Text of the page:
In the model for the development of pancreatic cancer, the pancreatic ducts undergo a progressive series of architectural, cytologic, and genetic changes that are defined by degrees of pancreatic intraepithelial neoplasia (PanIN). The evaluation of PanIN has been challenging due to limited in vitro and in vivo models. The recent development of a mouse PanIN model through targeted endogenous expression of a K-ras mutant allele, the earliest recognized human genetic aberrancy, recapitulates human PanIN and provides a necessary tool to study its mechanisms. Recently, our laboratory was the first to identify a potential role for chemokine receptor CXCR4 in the growth and proliferation of PanIN. Using mouse and human PanIN tissues, we observed absence of CXCR4 expression in histologically normal pancreatic ducts, but increased CXCR4 expression in PanIN lesions. We also noted that activation of the CXCR4 receptor, by its specific ligand CXCL12, resulted in enhanced PanIN cell proliferation (Gut, 2008). Dysregulated K-Ras signaling transforms pancreatic ducts into PanIN lesions, but it also appears that these K-Ras dependent changes may be further driven by activated CXCR4. The establishment and use of a mouse PanIN model is a necessary and uniquely available preclinical tool for the investigation of human PanIN. It will allow us to explore and modify CXCR4 signaling pathways and its mediators. We hypothesize that CXCR4 signaling is requisite for PanIN proliferation and progression. Since discrete CXCR4 signaling leading to enhanced PanIN and pancreatic cancer proliferation has not been defined, our objectives are to define CXCR4 signal transduction in this regard and to assess in vivo therapeutic targeting of specific CXCR4 signaling mediators to prevent the initial development of PanIN or prevent its progression to invasive and metastatic pancreatic cancer. We propose the following Aims: 1) Aim I: Characterize CXCR4 signaling associated with enhanced proliferation and identify optimal targets to antagonize CXCR4-enhanced proliferation. 2) Aim II: Determine whether downstream CXCR4 signaling is regulated by K-Ras. 3) Aim III: Determine whether therapeutic targeting of CXCR4 prevents or abrogates progression of PanIN into pancreatic cancer in an in vivo murine PanIN model.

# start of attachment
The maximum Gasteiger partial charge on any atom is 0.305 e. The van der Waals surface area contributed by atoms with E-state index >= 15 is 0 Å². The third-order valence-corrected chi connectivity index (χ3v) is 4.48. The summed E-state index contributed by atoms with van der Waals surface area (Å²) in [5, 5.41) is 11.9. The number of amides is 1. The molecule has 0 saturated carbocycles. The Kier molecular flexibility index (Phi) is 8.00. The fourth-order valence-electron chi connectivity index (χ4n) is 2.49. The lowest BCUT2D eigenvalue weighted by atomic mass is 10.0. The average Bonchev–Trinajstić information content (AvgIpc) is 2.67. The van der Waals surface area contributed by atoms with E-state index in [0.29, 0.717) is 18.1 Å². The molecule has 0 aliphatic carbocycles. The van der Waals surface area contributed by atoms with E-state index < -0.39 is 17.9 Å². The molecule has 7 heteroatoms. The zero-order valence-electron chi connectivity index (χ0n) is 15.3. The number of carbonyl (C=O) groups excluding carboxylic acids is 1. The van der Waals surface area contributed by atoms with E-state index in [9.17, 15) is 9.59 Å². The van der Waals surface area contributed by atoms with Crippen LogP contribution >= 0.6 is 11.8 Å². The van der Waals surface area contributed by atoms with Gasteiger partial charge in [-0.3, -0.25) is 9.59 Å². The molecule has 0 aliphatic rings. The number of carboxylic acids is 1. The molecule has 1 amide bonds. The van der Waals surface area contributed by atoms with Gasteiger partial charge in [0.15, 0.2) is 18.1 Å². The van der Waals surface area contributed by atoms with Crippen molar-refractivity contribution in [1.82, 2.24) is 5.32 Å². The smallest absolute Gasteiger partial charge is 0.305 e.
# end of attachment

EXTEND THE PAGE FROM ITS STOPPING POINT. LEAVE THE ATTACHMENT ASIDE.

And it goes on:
Pancreatic cancer is a major cause of cancer-related deaths. Poor survival results from frequent recurrence after curative surgery and resistance to chemoradiation therapies. A better understanding of the pathogenesis of pancreatic cancer is clearly needed to improve clinical outcomes. The results of our proposed research studies can be applied to the prevention and/or treatment of human pancreatic disease.
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